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I read in another question that i can not find now that it was a bad idea to make modules in node.js global, then he changed his answer because of changes in node.js

The examples for express.js on github does now show an example. https://github.com/visionmedia/express/tree/master/examples

So what if i need the same module in multiple files, like sequelize or async?

app.js:

var document = require('./routes/document')
async = require('async');

/routes/document.js:

async.series([...]);

OR

app.js:

var document = require('./routes/document')
var async = require('async');

/routes/document.js:

var async = require('async');
async.series([...]);

Should i require the async module again in document.js, or just make async global so that i can use it without require it in new files?

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3 Answers 3

Do not use globals to access modules. Always use require and only require() the modules you need in that .js file. Require will only load your module once and hold a reference to it.

Only requiring what you need, even if it's several modules, is good because it makes it clear what the dependencies of your code are and might help you restructure your code later.

Only requiring() what you need can also help at the point where you want to replace one module with another. For example, you might want to replace knox(S3) with the new aws-sdk module. When you remove the knox npm module, require will immediately blow up in the files that use/require knox. If it was a global variable, you would need to find all references to that global reference and rely on your IDE or text editor to find it.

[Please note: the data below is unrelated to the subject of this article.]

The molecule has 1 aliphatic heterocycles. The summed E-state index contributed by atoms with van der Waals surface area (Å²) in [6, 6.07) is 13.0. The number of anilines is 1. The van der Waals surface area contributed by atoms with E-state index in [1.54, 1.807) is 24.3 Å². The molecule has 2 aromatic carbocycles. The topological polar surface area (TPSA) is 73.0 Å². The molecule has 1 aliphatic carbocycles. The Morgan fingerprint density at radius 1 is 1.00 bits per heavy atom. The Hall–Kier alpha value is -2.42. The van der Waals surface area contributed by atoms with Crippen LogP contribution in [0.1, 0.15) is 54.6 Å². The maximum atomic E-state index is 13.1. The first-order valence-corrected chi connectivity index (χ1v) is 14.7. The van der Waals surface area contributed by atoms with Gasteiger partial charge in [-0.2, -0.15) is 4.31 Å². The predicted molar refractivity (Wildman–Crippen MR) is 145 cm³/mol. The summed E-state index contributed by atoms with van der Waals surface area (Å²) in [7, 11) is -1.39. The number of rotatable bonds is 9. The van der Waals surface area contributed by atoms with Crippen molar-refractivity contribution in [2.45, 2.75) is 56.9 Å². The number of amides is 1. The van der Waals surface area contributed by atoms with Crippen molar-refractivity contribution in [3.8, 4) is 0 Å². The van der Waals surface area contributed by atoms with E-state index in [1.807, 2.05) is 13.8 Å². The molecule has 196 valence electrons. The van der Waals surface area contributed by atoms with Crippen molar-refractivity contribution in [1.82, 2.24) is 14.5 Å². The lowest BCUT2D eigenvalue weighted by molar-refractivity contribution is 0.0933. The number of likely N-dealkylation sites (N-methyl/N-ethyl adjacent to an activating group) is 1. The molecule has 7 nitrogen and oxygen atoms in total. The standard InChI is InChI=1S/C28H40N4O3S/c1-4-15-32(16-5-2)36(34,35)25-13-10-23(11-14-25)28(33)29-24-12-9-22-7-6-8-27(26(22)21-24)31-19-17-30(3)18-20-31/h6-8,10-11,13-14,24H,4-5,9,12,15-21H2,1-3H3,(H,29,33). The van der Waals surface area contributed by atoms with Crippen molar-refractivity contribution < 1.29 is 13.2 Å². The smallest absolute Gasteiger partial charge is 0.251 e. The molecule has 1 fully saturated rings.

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There is nothing wrong with requiring a module more than once. Internally require only executes the required file once and then caches the result. See the Node.js Modules documentation for more information.

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In short, include it in each file. The file is cached after the first require, so the content is really only run once (you can test this by putting a log statement in the require; it'll only show once).

What I do is make one file which requires all the others I need, and exports them all. Then you only need to require the one file. This can be really handy when you have many modules that you're including.

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